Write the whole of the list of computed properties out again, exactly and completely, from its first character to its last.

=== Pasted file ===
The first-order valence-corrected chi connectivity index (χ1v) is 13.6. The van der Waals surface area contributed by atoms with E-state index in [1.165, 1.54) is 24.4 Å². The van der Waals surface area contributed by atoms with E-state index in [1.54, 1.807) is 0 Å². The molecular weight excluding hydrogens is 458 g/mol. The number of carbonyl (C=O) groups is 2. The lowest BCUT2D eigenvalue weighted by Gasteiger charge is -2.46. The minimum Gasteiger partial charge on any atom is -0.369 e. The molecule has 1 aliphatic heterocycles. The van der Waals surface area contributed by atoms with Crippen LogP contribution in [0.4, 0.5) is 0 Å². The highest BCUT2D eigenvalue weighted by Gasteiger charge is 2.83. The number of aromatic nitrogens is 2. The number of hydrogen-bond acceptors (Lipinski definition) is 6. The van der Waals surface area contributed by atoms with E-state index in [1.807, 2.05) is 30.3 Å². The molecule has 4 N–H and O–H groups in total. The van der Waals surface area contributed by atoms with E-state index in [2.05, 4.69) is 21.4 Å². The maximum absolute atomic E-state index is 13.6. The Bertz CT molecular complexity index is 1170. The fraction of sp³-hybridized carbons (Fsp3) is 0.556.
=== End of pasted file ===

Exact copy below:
The first-order valence-corrected chi connectivity index (χ1v) is 13.6. The van der Waals surface area contributed by atoms with E-state index in [1.165, 1.54) is 24.4 Å². The van der Waals surface area contributed by atoms with E-state index in [1.54, 1.807) is 0 Å². The molecular weight excluding hydrogens is 458 g/mol. The number of carbonyl (C=O) groups is 2. The lowest BCUT2D eigenvalue weighted by Gasteiger charge is -2.46. The minimum Gasteiger partial charge on any atom is -0.369 e. The molecule has 1 aliphatic heterocycles. The van der Waals surface area contributed by atoms with Crippen LogP contribution in [0.4, 0.5) is 0 Å². The highest BCUT2D eigenvalue weighted by Gasteiger charge is 2.83. The number of aromatic nitrogens is 2. The number of hydrogen-bond acceptors (Lipinski definition) is 6. The van der Waals surface area contributed by atoms with E-state index in [1.807, 2.05) is 30.3 Å². The molecule has 4 N–H and O–H groups in total. The van der Waals surface area contributed by atoms with E-state index in [2.05, 4.69) is 21.4 Å². The maximum absolute atomic E-state index is 13.6. The Bertz CT molecular complexity index is 1170. The fraction of sp³-hybridized carbons (Fsp3) is 0.556.